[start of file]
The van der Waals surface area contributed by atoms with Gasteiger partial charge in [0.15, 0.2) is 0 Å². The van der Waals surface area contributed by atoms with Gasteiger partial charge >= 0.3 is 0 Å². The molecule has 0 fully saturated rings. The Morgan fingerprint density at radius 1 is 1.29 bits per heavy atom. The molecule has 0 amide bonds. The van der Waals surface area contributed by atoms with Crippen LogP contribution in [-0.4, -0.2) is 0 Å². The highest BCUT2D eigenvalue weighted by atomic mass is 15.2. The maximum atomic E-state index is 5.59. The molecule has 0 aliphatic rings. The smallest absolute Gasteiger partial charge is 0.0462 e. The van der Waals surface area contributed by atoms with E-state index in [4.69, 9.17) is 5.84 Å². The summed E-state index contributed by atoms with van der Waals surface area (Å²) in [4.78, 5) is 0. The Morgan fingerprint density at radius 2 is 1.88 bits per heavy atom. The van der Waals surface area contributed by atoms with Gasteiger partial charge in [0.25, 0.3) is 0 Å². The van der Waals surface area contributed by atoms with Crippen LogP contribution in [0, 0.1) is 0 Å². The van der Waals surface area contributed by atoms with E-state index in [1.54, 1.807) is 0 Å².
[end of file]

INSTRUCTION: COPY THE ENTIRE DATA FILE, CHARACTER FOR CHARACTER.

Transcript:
The van der Waals surface area contributed by atoms with Gasteiger partial charge in [0.15, 0.2) is 0 Å². The van der Waals surface area contributed by atoms with Gasteiger partial charge >= 0.3 is 0 Å². The molecule has 0 fully saturated rings. The Morgan fingerprint density at radius 1 is 1.29 bits per heavy atom. The molecule has 0 amide bonds. The van der Waals surface area contributed by atoms with Crippen LogP contribution in [-0.4, -0.2) is 0 Å². The highest BCUT2D eigenvalue weighted by atomic mass is 15.2. The maximum atomic E-state index is 5.59. The molecule has 0 aliphatic rings. The smallest absolute Gasteiger partial charge is 0.0462 e. The van der Waals surface area contributed by atoms with E-state index in [4.69, 9.17) is 5.84 Å². The summed E-state index contributed by atoms with van der Waals surface area (Å²) in [4.78, 5) is 0. The Morgan fingerprint density at radius 2 is 1.88 bits per heavy atom. The van der Waals surface area contributed by atoms with Gasteiger partial charge in [0.25, 0.3) is 0 Å². The van der Waals surface area contributed by atoms with Crippen LogP contribution in [0, 0.1) is 0 Å². The van der Waals surface area contributed by atoms with E-state index in [1.54, 1.807) is 0 Å².